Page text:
I’ve been running my own servers for many years now but recently I’ve started to get the feeling that I could be doing a better job of it. I’ve played with virutalization a little both on the desktop and on real servers (I run a small VMware set up for work) but I’ve never translated that to a home virtualization system. I want to start virtualizing at home because I want to separate my personal servers and software development from my work software development. I could run another physical server but the machine that I have a the moment is quite lightly loaded so there’s really no good reason to run another physical. My virtualization of choice is KVM on Ubuntu and that is what this seven article series is about.
I started off with the (nutty) idea that I would try and run OpenStack. I was all set up to buy a small low power machine to act as the controller and network node and then use my existing machine as a compute node and I actually got as far as writing some install scripts for OpenStack to give me exactly the set up that I wanted. In the end though I came to the conclusion that it was far more complicated than I needed. It would have been cool but OpenStack is a quickly evolving project and I could see that I would be left behind with a difficult to maintain system. So what did I do… I retreated to running just KVM on Ubuntu which, at the end of the day, is really all I need.
This series of articles details how I installed KVM on Ubuntu initially on an old Dell PowerEdge 860 I had lying around gathering dust. The machine has a single, dual core, processor and a 4GB ram fitted, there are two network cards but I’ll only be using one as my real server (awkwardly) only has a single interface. I’m going to assume that you are starting with a fresh install of Ubuntu Server edition, I’m running 14.04.1 but this guide should work for any recent release, and that you have installed no additional packages. The hard drive is 160GB and partitioned as a single disk using LVM.
General Setup to Support KVM on Ubuntu
A lot of the commands I’ll be running at least initially require root privileges and rather than type sudo all the time I normally just “sudo su -” at the start of a session. If you see a command that requires root that doesn’t have sudo at the start that will be why. Generally su’ing to root is not considered good practice the choice is yours though.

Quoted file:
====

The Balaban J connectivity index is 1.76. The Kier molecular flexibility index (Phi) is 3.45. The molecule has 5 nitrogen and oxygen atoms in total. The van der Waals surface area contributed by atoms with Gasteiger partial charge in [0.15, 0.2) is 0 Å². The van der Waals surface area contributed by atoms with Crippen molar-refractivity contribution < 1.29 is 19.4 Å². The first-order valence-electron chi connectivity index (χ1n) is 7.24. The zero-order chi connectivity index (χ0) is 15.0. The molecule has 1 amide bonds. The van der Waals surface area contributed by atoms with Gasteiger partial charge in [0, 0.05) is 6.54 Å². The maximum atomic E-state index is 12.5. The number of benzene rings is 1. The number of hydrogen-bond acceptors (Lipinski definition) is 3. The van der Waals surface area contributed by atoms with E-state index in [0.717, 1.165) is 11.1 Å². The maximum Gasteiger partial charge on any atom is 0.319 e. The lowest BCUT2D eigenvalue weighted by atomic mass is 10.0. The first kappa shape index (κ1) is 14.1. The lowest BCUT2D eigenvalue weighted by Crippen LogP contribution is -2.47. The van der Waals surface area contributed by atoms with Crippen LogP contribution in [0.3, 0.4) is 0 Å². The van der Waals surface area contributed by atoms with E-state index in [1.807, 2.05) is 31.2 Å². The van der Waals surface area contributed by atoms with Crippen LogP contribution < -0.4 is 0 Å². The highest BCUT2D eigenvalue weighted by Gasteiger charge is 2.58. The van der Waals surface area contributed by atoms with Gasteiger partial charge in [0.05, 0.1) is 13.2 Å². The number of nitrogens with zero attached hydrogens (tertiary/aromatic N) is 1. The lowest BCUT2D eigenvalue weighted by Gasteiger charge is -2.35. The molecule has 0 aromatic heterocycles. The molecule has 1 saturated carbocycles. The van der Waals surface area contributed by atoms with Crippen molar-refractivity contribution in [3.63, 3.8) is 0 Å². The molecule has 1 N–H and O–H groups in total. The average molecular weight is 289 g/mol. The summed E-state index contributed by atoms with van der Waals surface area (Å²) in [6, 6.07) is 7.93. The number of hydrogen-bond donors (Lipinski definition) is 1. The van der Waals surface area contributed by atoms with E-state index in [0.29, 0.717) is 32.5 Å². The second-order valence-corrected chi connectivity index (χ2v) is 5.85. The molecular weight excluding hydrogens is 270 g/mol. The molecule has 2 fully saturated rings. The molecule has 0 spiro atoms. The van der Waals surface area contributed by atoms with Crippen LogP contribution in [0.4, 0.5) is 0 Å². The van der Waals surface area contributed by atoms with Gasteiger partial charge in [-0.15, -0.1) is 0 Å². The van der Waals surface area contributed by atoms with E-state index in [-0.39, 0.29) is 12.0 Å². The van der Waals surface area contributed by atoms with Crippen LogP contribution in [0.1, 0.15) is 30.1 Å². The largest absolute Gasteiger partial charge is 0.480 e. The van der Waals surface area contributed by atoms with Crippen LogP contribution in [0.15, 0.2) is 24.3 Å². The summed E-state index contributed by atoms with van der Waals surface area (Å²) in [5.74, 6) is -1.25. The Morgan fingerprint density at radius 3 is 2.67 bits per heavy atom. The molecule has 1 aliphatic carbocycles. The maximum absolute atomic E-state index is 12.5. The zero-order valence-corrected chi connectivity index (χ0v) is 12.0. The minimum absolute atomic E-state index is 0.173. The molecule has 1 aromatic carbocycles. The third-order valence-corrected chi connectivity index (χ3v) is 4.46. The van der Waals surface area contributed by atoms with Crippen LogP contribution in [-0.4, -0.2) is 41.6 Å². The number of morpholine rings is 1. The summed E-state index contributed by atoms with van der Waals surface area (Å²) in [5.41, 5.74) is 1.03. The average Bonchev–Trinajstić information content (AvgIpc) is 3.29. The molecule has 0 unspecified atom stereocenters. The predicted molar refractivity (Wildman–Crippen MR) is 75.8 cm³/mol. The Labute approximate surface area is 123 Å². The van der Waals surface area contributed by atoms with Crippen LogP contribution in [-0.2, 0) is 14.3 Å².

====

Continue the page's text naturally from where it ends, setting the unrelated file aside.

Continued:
First thing to do is install SSH so that you can shell into the machine (I’ll be using Putty as my main machine is a Window box). If you want to use certificate based login have a look at this article.
apt-get install ssh
Now you’ll want to just double check that your machine is actually suitable for virtualization use by running this command:
egrep -c '(vmx|svm)' /proc/cpuinfo
A value of 0 is not good news and means your processor doesn’t support VT-x extensions, values greater than 1 mean it does.
Alternatively you can use the kvm-ok command in the cpu-checker package which will give you a bit more information:
$ kvm-ok INFO: /dev/kvm does not exist HINT: sudo modprobe kvm_intel INFO: Your CPU supports KVM extensions INFO: KVM (vmx) is disabled by your BIOS HINT: Enter your BIOS setup and enable Virtualization Technology (VT), and then hard poweroff/poweron your system KVM acceleration can NOT be used
As you can see it’s a good job that I ran the kvm-ok check as I hadn’t realized VT-x was switched off in the BIOS of my server. I think there’s something wrong with the BIOS power system as I’ve fitted a new battery but it’s still losing settings. A quick re-boot and VT-x is enabled.
I’ve recently found myself using the nano editor at lot after years of using Emacs. If you want to use nano for editing configuration files in vrish (which I’ll be doing a lot of later) the easiest way to permanently configure it is by adding the following line to the bottom of your .bashrc file:
The alternative is to use the system default which is probably Vi and I can never remember the keyboard commands for that.
In part 2 of installing KVM on Ubuntu I’ll configure the network.
- Ubuntu KVM Documentation – Good documentation but covers a range of versions of Ubuntu